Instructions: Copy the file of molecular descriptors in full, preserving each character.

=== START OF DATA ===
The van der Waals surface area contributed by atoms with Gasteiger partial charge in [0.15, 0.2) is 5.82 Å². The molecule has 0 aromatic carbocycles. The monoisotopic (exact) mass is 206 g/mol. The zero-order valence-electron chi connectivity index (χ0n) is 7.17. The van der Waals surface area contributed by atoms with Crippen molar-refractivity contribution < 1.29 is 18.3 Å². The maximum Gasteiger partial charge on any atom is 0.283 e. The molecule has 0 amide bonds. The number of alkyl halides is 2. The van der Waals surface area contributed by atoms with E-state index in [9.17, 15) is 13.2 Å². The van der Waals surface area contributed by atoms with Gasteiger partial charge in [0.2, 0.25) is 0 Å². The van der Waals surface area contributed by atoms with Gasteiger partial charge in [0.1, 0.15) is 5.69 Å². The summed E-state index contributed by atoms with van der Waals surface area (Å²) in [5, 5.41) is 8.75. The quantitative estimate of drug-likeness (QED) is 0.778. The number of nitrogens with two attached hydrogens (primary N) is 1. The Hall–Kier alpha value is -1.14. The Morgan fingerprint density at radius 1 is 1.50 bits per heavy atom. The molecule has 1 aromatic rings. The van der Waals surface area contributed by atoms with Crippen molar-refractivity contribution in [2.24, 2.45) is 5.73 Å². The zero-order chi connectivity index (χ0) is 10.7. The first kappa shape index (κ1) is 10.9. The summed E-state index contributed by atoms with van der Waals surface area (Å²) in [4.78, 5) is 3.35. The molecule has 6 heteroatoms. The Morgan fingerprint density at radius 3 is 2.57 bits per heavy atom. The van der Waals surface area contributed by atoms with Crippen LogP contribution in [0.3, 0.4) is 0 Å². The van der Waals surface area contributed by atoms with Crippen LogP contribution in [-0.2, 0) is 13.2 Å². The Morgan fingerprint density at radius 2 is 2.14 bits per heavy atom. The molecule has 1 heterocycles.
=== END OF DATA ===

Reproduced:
The van der Waals surface area contributed by atoms with Gasteiger partial charge in [0.15, 0.2) is 5.82 Å². The molecule has 0 aromatic carbocycles. The monoisotopic (exact) mass is 206 g/mol. The zero-order valence-electron chi connectivity index (χ0n) is 7.17. The van der Waals surface area contributed by atoms with Crippen molar-refractivity contribution < 1.29 is 18.3 Å². The maximum Gasteiger partial charge on any atom is 0.283 e. The molecule has 0 amide bonds. The number of alkyl halides is 2. The van der Waals surface area contributed by atoms with E-state index in [9.17, 15) is 13.2 Å². The van der Waals surface area contributed by atoms with Gasteiger partial charge in [0.2, 0.25) is 0 Å². The van der Waals surface area contributed by atoms with Gasteiger partial charge in [0.1, 0.15) is 5.69 Å². The summed E-state index contributed by atoms with van der Waals surface area (Å²) in [5, 5.41) is 8.75. The quantitative estimate of drug-likeness (QED) is 0.778. The number of nitrogens with two attached hydrogens (primary N) is 1. The Hall–Kier alpha value is -1.14. The Morgan fingerprint density at radius 1 is 1.50 bits per heavy atom. The molecule has 1 aromatic rings. The van der Waals surface area contributed by atoms with Crippen molar-refractivity contribution in [2.24, 2.45) is 5.73 Å². The zero-order chi connectivity index (χ0) is 10.7. The first kappa shape index (κ1) is 10.9. The summed E-state index contributed by atoms with van der Waals surface area (Å²) in [4.78, 5) is 3.35. The molecule has 6 heteroatoms. The Morgan fingerprint density at radius 3 is 2.57 bits per heavy atom. The van der Waals surface area contributed by atoms with Crippen LogP contribution in [0.3, 0.4) is 0 Å². The van der Waals surface area contributed by atoms with Crippen LogP contribution in [-0.2, 0) is 13.2 Å². The Morgan fingerprint density at radius 2 is 2.14 bits per heavy atom. The molecule has 1 heterocycles.